Serpentine Supravenous Hyperpigmentation

Serpentine Supravenous Hyperpigmentation

Case of serpentine supravenous hyperpigmentation

A 58-year-old woman reported to the dermatology clinic with a 1-month history of a nonpruritic rash on her arms and a history of metastatic uterine leiomyosarcoma. Six weeks before her presentation, she began palliative treatment with gemcitabine and docetaxel, which she received via peripheral intravenous catheters. At the areas of previous intravenous access, hyperpigmented plaques were found on the dorsa of both hands. Panels A and B show how the darker skin extended up the arms in a linear manner following the network of superficial veins. The skin sores could be felt but were not painful. Based on the findings, docetaxel-associated serpentine supravenous hyperpigmentation was diagnosed.

Serpentine supravenous hyperpigmentation is a cutaneous adverse effect of a number of intravenous chemotherapy drugs, including docetaxel, vinorelbine, and – most commonly — 5-fluorouracil (5-FU). The mechanism of skin darkening is unknown, but the reaction is harmless; the underlying veins remain visible. The response can be avoided by infusing drugs using a central venous catheter. A central venous catheter was put in this patient in order to administer chemotherapy later. The rash had gone away at a follow-up visit two months later.


In 2-5% of patients receiving intravenous 5-FU, hyperpigmentation occurs. Hyperpigmentation is frequently associated with sun-exposed or X-ray-irradiated areas. Diffuse palmar pigmentation, transverse coloured bands over the interphalangeal joints, and pigmented macules of the palms, soles, nails, and oral mucosa are examples of pigmentary anomalies.

Serpentine supravenous pigmentation (SSP) is a rare adverse effect of 5FU that was first documented in 1976 by Hrushesky. Lesions frequently appear after numerous infusions, and subsequent injections usually worsen the hyperpigmentation. Despite the fact that 5-FU is the most commonly implicated medicine, serpentine supravenous pigmentation has also been reported with fotemustine, vinorelbine, and triazinate. When the offending medicine is removed, the pigmentation immediately fades.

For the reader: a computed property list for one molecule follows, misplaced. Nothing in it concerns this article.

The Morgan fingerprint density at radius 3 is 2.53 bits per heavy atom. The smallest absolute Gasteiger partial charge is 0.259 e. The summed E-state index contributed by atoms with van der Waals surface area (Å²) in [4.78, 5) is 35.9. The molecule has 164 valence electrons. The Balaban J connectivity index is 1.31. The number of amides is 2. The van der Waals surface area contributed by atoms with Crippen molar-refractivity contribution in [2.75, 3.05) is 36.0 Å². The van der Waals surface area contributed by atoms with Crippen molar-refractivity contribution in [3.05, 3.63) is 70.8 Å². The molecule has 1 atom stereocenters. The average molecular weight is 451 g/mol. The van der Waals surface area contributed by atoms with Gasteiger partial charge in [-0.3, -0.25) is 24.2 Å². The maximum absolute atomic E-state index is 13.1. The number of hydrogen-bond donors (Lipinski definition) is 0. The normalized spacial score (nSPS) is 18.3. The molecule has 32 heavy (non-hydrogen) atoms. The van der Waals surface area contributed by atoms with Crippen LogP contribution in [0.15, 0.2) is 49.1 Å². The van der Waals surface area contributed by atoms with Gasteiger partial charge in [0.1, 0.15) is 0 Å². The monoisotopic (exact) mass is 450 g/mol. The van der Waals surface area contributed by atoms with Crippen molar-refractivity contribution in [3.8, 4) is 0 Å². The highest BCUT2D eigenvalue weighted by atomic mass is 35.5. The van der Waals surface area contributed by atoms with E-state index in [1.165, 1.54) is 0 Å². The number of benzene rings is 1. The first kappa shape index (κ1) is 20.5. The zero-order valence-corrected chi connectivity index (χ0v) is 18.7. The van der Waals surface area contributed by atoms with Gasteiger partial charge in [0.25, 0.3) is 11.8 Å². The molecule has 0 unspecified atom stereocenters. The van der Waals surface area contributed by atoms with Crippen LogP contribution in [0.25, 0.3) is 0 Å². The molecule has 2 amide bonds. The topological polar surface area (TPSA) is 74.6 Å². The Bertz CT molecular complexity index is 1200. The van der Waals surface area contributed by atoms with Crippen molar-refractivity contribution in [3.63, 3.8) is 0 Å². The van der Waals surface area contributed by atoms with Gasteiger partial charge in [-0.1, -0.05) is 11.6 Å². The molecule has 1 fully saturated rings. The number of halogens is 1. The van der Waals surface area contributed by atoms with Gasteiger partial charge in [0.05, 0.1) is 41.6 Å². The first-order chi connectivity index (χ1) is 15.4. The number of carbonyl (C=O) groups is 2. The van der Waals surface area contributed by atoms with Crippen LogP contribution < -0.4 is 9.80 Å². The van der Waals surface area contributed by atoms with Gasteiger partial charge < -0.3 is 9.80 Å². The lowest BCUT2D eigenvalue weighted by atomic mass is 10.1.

The precise mechanism is unknown, however, it has been attributed to cytotoxic medicines

The precise mechanism of pigment induction is uncertain, but it has been proposed that these cytotoxic medicines promote endothelial dysfunction. This would allow the agent to leak from the vessel to the overlaying epidermis, where it would interfere with melanogenesis, resulting in hyperpigmentation. The streaks’ histopathology revealed strong dendritic melanocytes, enhanced basal melanin production, and the presence of melanophages in the papillary dermis. Typically, no inflammatory changes occur.

Pujol et al. identified a novel clinical entity that occurred after intravenous treatment of 5-FU. It was diagnosed as persistent supravenous erythematous eruption (PSEE) because of the erythematous, serpentine eruption over the veins. The lesion’s histopathology indicated interface dermatitis with basal cell vacuolization and necrotic keratinocytes. Despite clinical and histological differences, PSEE and SSP share a common cause and spread. Both show distinct patterns of a same cytotoxic effect; PSEE is caused by high cytotoxic keratinocyte destruction, whereas SSP is caused simply by epidermal hyperpigmentation.

Systemic 5-fluorouracil (5-FU) is commonly used in oncology to treat malignant neoplasms of the gastrointestinal tract, breast, pancreas, and head and neck region, either alone or in combination with other cytotoxic medications. Though uncommon, systemic 5-FU has been linked to a number of cutaneous adverse effects. Hyperpigmentation, photosensitivity, actinic keratosis inflammation, systemic contact dermatitis, facial eruptions similar to seborrheic dermatitis or lupus erythematosus, palmoplantar erythrodysesthesia, maculopapular eruption of the palms, palmar keratoderma, and folliculitis of the forehead are examples.

Source: NEJM

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Dr. Aiman Shahab is a dentist with a bachelor’s degree from Dow University of Health Sciences. She is an experienced freelance writer with a demonstrated history of working in the health industry. Skilled in general dentistry, she is currently working as an associate dentist at a private dental clinic in Karachi, freelance content writer and as a part time science instructor with Little Medical School. She has also been an ambassador for PDC in the past from the year 2016 – 2018, and her responsibilities included acting as a representative and volunteer for PDC with an intention to make the dental community of Pakistan more connected and to work for benefiting the underprivileged. When she’s not working, you’ll either find her reading or aimlessly walking around for the sake of exploring. Her future plans include getting a master’s degree in maxillofacial and oral surgery, settled in a metropolitan city of North America.


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